In “Stride Toward Freedom” Dr. King states “In short, I read Marx as I read all of the influential historical thinkers from a dialectical point of view, combining a partial yea and a partial no. My readings of Marx convinced me that truth is found neither in Marxism nor in traditional capitalism. Each represents a partial truth. Historically capitalism failed to see truth in collective enterprise and Marxism failed to see the truth in individual enterprise. The Kingdom of God is neither the thesis of individual enterprise nor the antithesis of collective enterprise, but a synthesis which reconciles the truths of both.”

King, like Marx, Lenin, and Stalin, had “a dialectical point of view.” The goal of the dialectic is authoritarianism. A nation, to paraphrase Abraham Lincoln, cannot be half free and half slave. By advocating socialism, King chose an imperious stand toward his own people in contrast to a stand for genuine freedom, self-rule, self-sufficiency, private ownership, and the accumulation of capital. King did not advocate the American system of free market capitalism. Instead, he stood for a system that has stunted the growth of African-Americans as well as the rest of us.

All Marxists believe in Hegelian Dialectics. This is a belief that “progress” is achieved through conflict between opposing viewpoints. Any ideological assertion (thesis) will create its own opposite (antithesis). Progress is achieved when a conclusion (synthesis) is reached which espouses aspects of both the thesis and antithesis.
For example, Hitler had a dialectical point of view. He rejected Marxist class warfare, but embraced the basic socialist idea of the insignificance of the individual compared to the collective state.

This belief in dialectical progress is why liberals and “progressives” pit the rich against the poor, old against young, black against white, men against women, homosexuals against straight, ad nauseam.

This issue is somewhat clouded by what Dr. King wrote in his 1957 book “Stride toward Freedom: the Montgomery story”, in which he wrote the following devastating critique of the sort of communism practiced in the Communist super state of the Union of Soviet Socialist republics.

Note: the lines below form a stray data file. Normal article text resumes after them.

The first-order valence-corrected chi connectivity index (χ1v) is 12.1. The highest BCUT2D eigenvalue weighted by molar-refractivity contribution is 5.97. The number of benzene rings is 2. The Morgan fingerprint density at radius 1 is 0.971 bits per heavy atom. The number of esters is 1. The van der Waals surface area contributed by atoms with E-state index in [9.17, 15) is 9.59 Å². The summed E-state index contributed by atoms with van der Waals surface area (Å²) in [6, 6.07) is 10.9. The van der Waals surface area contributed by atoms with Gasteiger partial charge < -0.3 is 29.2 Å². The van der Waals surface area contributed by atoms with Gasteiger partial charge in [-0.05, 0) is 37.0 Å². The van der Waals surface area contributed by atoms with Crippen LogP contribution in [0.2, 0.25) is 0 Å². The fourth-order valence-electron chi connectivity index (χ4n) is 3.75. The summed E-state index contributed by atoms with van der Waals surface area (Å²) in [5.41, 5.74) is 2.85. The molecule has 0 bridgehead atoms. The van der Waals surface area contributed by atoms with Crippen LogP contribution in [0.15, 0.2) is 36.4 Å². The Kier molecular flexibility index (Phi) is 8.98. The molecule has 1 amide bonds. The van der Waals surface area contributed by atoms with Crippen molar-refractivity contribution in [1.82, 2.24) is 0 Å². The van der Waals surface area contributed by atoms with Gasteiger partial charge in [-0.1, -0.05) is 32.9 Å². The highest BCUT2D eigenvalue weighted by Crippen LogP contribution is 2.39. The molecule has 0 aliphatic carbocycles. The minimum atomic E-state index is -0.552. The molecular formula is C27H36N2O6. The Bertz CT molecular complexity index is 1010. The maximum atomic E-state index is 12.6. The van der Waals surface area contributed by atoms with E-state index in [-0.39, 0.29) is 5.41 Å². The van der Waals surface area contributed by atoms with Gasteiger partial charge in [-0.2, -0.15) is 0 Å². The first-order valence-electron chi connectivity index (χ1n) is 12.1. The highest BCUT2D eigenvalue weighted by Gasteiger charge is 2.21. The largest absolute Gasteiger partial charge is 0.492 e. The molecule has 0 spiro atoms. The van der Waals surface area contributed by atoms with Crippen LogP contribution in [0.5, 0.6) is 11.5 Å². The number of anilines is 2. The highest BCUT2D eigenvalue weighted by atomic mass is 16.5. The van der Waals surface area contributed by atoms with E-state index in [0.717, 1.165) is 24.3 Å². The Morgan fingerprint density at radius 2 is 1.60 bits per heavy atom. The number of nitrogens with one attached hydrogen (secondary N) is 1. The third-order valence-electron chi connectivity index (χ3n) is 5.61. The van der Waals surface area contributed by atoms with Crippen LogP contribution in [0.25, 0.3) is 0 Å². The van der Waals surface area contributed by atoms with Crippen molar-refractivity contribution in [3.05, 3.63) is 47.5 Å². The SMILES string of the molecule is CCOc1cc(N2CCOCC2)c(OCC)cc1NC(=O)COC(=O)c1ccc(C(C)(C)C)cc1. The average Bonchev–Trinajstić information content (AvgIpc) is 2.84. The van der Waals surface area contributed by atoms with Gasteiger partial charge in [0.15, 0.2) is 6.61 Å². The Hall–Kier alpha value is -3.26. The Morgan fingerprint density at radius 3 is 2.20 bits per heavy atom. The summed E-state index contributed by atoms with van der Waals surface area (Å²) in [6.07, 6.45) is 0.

“During the Christmas holidays of 1949 I decided to spend my spare time reading Karl Marx to try to understand the appeal of communism for many people. For the first time I carefully scrutinized *Das Kapital and The Communist Manifesto. I also read some interpretive works on the thinking of Marx and Lenin. In reading such Communist writings I drew certain conclusions that have remained with me as convictions to this day.
First, I rejected their materialistic interpretation of history. Communism, avowedly secularist and materialistic, has no place for God. This I could never accept, for as a Christian, I believe that there is a creative personal power in the universe who is the ground and essence of all reality-a power that cannot be explained in materialistic terms. History is ultimately guided by spirit, not matter.
Second, I strongly disagreed with communism’s ethical relativism. Since for the Communist there is no divine government, no absolute moral order, there are no fixed, immutable principles; consequently almost anything-force, violence murder, lying-is a justifiable means to the ‘millennial’ end. This type of relativism was abhorrent to me. Constructive ends can never give absolute moral justification to destructive means, because in the final analysis the end is pre-existent in the means.
Third, I opposed communism’s political totalitarianism. In communism, the individual ends up in subjection to the state. True, the Marxists would argue that the state is an ‘interim’ reality which is to be eliminated when the classless society emerges; but the state is the end while it lasts, and man is only a means to that end. And if man’s so-called rights and liberties stand in the way of that end, they are simply swept aside. His liberties of expression, his freedom to vote, and his freedom to listen to what news he likes or to choose his books are all restricted. Man becomes hardly more, in communism, than a depersonalized cog in the turning wheel of the state.
This deprecation of individual freedom was objectionable to me. I am convinced now, as I was then, that man is an end because he is a child of God. Man is not made for the state; the state is made for man. To deprive man of freedom is to relegate him to the status of a thing, rather than elevate him to the status of a person. Man must never be treated as means to the end of the state; but always as an end within himself.”
Martin Luther King Jr., *Stride Toward Freedom: The Montgomery Story* (New York: Harper and Row, 1957), 92-93

Don’t forget that the above was written in 1957, a period in which the oppressions of the Soviet Union are painfully evident, evidenced by the brutal repression of the Hungarian uprising in 1956. At the time Stride toward Freedom was written, domestic attitudes toward communism could not have been more hostile. Toward the end of Dr. Martin Luther King’s life, the counterculture revolution of the sixties and the leftist tinted civil rights movement made favorable considerations of communism generally more palatable.